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BASS Chamonix Ski School

How do I know my ski level for booking into a ski group or private lesson?


How do I know what level I am?  This a question we get asked by many clients wishing to book ski lessons.

It is probably one of the most important questions to know the answer to as it helps you book into the correct Group Class or gives your Private Lesson instructor the knowledge to help plan and structure your lesson and choose the most suitable terrain for you so that you can achieve your goals safely and successfully.

If you have had ski lessons before you may have been given some feedback regarding your ability at the end of the lessons which related to their levels scale.  That information is always very useful and should be passed onto the next school/instructor when booking.

How often have you skied?

  • Zero, No experience at all – Complete Beginner
  • Under 6 hours
  • 2-4 Days
  • 1 week
  • 2 weeks
  • 3-5 weeks
  • 6-10 Weeks
  • 10 + weeks


Where have you skied?

  • On a dry slope (artificial slope outdoors).
  • On a rolling carpet (indoors).
  • In a snowdome (artificial snow).


What types of turns (or not) are you making?

  • BEGINNER - Not turning yet, skis either straight or in a Snowplough – moving in a direct line down the hill but not turning successfully.
  • ADVANCED BEGINNER - Snowplough Turning – being able to make controlled plough turns down the hill on an easy slope unaided and not falling over regularly.
  • EARLY INTERMEDIATE - Plough Parallels – Using the snowplough to successfully make the turn then matching the skis parallel in between and maintaining control of your speed.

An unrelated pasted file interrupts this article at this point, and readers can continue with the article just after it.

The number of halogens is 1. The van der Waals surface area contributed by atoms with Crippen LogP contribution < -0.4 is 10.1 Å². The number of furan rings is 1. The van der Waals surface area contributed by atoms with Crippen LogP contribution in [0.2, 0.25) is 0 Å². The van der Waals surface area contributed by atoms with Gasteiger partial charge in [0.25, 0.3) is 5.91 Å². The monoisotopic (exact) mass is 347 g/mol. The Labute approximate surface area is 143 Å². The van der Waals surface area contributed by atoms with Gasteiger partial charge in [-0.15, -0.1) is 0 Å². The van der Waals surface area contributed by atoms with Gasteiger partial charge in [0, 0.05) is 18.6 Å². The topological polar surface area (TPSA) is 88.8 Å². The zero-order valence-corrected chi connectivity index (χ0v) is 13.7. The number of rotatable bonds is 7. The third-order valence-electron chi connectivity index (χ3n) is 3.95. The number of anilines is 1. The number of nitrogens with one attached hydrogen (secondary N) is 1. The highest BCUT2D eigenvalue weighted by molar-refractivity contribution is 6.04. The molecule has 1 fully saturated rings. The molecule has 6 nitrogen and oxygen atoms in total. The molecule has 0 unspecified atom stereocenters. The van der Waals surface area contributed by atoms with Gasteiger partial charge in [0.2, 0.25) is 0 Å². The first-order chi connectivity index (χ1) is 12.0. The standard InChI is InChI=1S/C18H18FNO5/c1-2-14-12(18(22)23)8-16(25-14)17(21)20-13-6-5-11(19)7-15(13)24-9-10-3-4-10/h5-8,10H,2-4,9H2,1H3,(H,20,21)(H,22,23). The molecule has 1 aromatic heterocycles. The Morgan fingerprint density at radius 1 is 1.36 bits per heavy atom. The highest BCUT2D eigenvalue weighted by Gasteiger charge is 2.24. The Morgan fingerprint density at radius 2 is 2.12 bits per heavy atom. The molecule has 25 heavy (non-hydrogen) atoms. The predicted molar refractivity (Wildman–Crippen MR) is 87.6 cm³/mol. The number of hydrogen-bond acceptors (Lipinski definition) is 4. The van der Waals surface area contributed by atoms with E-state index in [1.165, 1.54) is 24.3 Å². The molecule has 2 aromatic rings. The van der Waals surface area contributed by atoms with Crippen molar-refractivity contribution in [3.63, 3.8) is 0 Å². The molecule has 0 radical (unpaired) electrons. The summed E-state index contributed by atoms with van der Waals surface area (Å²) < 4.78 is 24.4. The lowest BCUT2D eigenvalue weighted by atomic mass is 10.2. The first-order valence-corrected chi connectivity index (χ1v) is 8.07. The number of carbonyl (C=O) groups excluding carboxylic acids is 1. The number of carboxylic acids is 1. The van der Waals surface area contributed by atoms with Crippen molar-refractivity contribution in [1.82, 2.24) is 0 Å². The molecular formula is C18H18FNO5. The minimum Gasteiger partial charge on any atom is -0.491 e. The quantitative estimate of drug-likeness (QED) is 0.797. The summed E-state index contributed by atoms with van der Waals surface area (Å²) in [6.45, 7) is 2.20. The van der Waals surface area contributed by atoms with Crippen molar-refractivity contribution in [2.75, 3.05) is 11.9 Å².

• ADVANCED INTERMEDIATE - Rough Parallels – The snowplough is almost going (it may be very slight on the turn) and my skis are parallel most of the time and I can maintain control of my speed.
  • PARALLEL - Neat parallel – The skis are in a parallel shape all the time on most slopes.
  • ADVANCED PARALLEL – Neat parallel and can ski all slopes reasonably easily and maintain control of your speed.
  • BEGINNER OFF PISTE – have not ventures very far past the piste markers and find it hard to turn and control speed in off piste and or bumpy terrain.
  • INTERMEDIATE OFF PISTE – Can get down most slopes when groomed or ungroomed and can negotiate off piste, maybe done some ski touring.  Still find different steepness’s & snow textures challenging.
  • ADVANCED OFF PISTE – Can ski all off piste slopes so far but can still find some slopes challenging when the snow texture changes.

Advanced Parallel Skier

What colours of pistes (ski runs) are you most comfortable on and ski your best on?

  • Flat beginner slope (sometimes classes as yellow).
  • Green beginner’s area pistes.
  • Easy blue pistes.
  • Hard blue pistes.
  • Easy red pistes.
  • Hard red pistes.
  • Black pistes.
  • Off Piste.

Some ski schools issue level awards, the UK awards are called the Snowlife Awards and run from Penguin, Polar Bear then from 1* to 9*.  These awards teach kids all the skills they need to get around the mountain and also the International FIS Safety Code of conduct for skiers.

If you have attended a French Ski School before you can find their levels here so you can compare with the above.






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